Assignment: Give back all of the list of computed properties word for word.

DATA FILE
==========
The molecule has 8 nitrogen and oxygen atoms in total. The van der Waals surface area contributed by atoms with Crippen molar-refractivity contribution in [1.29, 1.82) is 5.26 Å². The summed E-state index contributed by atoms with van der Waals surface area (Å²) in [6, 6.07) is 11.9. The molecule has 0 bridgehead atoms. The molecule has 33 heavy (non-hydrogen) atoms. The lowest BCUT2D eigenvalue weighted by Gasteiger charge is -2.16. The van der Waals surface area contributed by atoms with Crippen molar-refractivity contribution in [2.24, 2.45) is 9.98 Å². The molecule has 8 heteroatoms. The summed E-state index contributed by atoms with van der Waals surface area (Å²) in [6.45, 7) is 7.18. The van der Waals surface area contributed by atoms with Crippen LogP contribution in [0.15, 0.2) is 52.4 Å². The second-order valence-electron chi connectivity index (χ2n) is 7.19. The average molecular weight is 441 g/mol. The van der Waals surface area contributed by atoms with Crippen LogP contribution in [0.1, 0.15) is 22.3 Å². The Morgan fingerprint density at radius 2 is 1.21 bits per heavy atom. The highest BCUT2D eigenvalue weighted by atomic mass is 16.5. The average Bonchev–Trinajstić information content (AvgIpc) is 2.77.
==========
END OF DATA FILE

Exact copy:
The molecule has 8 nitrogen and oxygen atoms in total. The van der Waals surface area contributed by atoms with Crippen molar-refractivity contribution in [1.29, 1.82) is 5.26 Å². The summed E-state index contributed by atoms with van der Waals surface area (Å²) in [6, 6.07) is 11.9. The molecule has 0 bridgehead atoms. The molecule has 33 heavy (non-hydrogen) atoms. The lowest BCUT2D eigenvalue weighted by Gasteiger charge is -2.16. The van der Waals surface area contributed by atoms with Crippen molar-refractivity contribution in [2.24, 2.45) is 9.98 Å². The molecule has 8 heteroatoms. The summed E-state index contributed by atoms with van der Waals surface area (Å²) in [6.45, 7) is 7.18. The van der Waals surface area contributed by atoms with Crippen LogP contribution in [0.15, 0.2) is 52.4 Å². The second-order valence-electron chi connectivity index (χ2n) is 7.19. The average molecular weight is 441 g/mol. The van der Waals surface area contributed by atoms with Crippen LogP contribution in [0.1, 0.15) is 22.3 Å². The Morgan fingerprint density at radius 2 is 1.21 bits per heavy atom. The highest BCUT2D eigenvalue weighted by atomic mass is 16.5. The average Bonchev–Trinajstić information content (AvgIpc) is 2.77.